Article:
In order to grow efficiently, plants need different types of light for each growth stage. With full-spectrum LED lights this is easily achievable, but if you select the wrong setting, the plant will not develop well. You should also take into consideration the conditions in the room where you’re doing the growing. For example, plants benefit most from light in the blue spectrum when they’re in the vegetative stage of growth. That means that if you set the light to emit light in the red spectrum, you will only be hindering the plant’s growth.

Using the Wrong Light Schedule
You should be careful not to leave the lights on all the time, or worse, the opposite – forget to turn them on. It might sound trivial but it’s quite easy to mess up the light schedule and even a minor change might have a negative impact the plant’s growth. Cannabis needs about 18-24 hours of light during the vegetative stage and 12 hours of light during the flowering stage.

Forgetting to Adjust the Lights
Many people forget to adjust the height of the lights as the plants grow bigger and end up with burnt leaves. Another important thing is to occasionally rotate the pots in order to prevent the plants from leaning towards the light too much.

Not Protecting and Maintaining the LED Lights
LED grow lights are your friend and an important investment, so you need to take proper care of them. They bring numerous benefits to the growing process and a little maintenance and preparation can save you a lot of trouble. It is recommended that you set up a power stabilizer and connect it to the lights in order to equalize the incoming voltage, thus protecting the chip inside the LEDs.

Overwatering When Switching from HIDs to LEDs
Regular HID lights produce a lot of heat and generate lots of infrared light. This dries out the plant and the soil and results in the need to water the plant more often. However, LED lights generate no infrared light and don’t emit nearly as much heat, so there is no need for abundant watering.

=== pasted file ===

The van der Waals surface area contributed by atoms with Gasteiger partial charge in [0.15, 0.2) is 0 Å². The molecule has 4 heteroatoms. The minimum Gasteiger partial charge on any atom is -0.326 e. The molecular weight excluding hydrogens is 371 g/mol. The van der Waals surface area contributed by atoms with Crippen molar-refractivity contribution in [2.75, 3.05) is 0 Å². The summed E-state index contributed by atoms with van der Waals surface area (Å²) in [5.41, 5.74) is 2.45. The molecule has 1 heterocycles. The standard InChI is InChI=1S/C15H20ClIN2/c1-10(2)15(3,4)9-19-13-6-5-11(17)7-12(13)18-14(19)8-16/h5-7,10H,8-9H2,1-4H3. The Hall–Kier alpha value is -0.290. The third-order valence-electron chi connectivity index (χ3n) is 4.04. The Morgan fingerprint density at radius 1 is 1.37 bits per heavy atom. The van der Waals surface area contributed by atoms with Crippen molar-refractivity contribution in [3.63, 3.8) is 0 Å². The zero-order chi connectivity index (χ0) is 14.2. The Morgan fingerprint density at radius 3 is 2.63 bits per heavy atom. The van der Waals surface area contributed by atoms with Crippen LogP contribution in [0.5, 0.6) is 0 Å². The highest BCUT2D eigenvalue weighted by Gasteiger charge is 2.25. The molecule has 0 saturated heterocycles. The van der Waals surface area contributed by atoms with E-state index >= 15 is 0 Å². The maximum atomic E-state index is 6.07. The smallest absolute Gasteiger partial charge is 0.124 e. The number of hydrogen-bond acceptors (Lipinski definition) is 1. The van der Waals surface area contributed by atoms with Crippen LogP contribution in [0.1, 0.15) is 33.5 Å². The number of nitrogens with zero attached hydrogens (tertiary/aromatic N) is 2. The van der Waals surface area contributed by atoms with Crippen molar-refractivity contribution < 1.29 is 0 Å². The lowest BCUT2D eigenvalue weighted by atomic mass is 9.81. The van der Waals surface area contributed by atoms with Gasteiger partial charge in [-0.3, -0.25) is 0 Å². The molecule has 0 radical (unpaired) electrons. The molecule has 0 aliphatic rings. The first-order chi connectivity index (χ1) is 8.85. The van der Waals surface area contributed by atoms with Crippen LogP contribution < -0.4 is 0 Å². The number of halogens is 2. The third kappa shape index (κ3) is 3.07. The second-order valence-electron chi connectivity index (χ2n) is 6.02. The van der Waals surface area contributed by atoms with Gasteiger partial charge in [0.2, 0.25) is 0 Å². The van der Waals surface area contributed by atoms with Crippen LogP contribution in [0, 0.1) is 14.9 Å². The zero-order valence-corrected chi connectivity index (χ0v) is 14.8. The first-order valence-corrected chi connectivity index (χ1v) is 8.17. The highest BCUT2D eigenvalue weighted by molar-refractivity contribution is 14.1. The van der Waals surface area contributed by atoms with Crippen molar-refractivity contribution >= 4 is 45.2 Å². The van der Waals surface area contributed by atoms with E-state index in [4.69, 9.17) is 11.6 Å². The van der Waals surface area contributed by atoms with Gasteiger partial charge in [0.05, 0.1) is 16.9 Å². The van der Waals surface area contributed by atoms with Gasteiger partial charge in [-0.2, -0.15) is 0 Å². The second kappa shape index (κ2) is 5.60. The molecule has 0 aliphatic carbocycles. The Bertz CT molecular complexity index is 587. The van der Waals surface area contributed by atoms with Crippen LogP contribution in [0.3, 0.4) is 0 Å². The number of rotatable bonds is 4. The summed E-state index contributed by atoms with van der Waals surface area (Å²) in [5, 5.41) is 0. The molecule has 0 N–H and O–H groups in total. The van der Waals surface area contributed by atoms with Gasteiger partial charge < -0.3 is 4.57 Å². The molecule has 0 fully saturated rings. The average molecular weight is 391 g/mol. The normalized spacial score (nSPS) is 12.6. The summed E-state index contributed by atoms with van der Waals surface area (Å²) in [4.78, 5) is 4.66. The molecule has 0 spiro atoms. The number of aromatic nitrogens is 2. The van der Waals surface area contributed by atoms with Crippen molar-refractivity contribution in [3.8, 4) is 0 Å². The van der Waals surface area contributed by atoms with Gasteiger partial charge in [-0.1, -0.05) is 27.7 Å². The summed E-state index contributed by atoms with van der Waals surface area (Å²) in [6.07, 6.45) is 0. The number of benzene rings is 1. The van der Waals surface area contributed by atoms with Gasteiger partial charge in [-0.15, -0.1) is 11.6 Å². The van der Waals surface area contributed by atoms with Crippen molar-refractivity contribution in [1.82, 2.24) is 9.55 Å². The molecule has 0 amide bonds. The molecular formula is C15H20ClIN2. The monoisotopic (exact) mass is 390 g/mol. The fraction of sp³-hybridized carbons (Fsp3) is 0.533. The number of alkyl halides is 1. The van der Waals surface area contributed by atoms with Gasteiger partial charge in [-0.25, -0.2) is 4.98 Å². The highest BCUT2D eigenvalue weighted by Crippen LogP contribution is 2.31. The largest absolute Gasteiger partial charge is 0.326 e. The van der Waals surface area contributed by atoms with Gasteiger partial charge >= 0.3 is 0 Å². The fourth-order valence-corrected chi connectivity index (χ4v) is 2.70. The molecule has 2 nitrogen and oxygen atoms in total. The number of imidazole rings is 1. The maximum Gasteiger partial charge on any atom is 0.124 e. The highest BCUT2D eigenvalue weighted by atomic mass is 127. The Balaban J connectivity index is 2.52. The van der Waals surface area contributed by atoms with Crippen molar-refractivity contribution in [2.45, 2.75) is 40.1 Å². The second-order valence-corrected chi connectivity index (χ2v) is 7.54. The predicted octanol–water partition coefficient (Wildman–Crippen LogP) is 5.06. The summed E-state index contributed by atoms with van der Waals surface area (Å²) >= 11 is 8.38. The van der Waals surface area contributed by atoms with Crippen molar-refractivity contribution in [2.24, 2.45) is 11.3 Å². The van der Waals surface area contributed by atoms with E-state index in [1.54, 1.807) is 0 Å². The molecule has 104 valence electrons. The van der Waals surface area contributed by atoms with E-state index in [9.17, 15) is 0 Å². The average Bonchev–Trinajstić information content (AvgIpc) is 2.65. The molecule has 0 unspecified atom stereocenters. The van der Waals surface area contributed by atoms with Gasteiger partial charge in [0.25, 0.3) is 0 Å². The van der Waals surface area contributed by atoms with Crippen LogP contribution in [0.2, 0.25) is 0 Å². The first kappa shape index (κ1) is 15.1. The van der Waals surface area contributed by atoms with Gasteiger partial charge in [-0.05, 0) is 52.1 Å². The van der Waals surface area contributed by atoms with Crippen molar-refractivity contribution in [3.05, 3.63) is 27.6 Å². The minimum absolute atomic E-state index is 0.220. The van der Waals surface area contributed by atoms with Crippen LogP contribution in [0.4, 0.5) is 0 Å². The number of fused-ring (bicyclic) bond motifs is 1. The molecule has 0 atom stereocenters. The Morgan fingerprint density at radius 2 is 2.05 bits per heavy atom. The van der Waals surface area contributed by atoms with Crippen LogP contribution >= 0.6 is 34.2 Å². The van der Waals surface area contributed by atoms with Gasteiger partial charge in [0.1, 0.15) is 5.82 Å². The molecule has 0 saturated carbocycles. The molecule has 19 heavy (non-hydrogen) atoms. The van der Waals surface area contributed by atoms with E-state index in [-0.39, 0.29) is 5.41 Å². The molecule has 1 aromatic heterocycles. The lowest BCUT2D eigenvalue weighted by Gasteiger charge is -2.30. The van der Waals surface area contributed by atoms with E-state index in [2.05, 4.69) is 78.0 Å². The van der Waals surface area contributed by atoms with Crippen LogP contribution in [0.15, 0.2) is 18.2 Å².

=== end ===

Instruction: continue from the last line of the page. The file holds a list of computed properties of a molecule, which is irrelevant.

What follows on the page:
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Not Considering the Other Factors
LED grow lights are a great aid when growing plants indoors but by themselves they cannot do much. In order to produce big and healthy yields there are a lot of factors that need to be considered – room temperature, airflow circulation, soil, nutrients, plant genetics, and many others things. Don’t just focus on a single part of the growing process. Instead, try to get an overall understanding of the whole chain and how everything is interconnected.

Grow lights are a vital piece of equipment that every aspiring grower should have. Although they are easy to use and set up, you should pay attention to this list of common mistakes and save yourself from headaches.

How to Germinate Cannabis Seeds (Quick & Easy)

Getting cannabis seeds to sprout is known as germination. In nature, this happens underground, but it isn’t an entirely reliable process in a well-organized grow-op.

In the case of cannabis, it is often better to germinate a seed before planting to ensure that the plant will indeed grow and eventually lead to a successful harvest.

Duds are a common issue, even with quality cannabis seeds. Taking care to rear these fledgling plants in a more controlled environment than dirt can help reduce the amount of non-sprouting seeds and save the grower from some amount of disappointment.

There are a few techniques to consider when germinating cannabis seeds.

The 3 Common Methods to Germinate Cannabis Seeds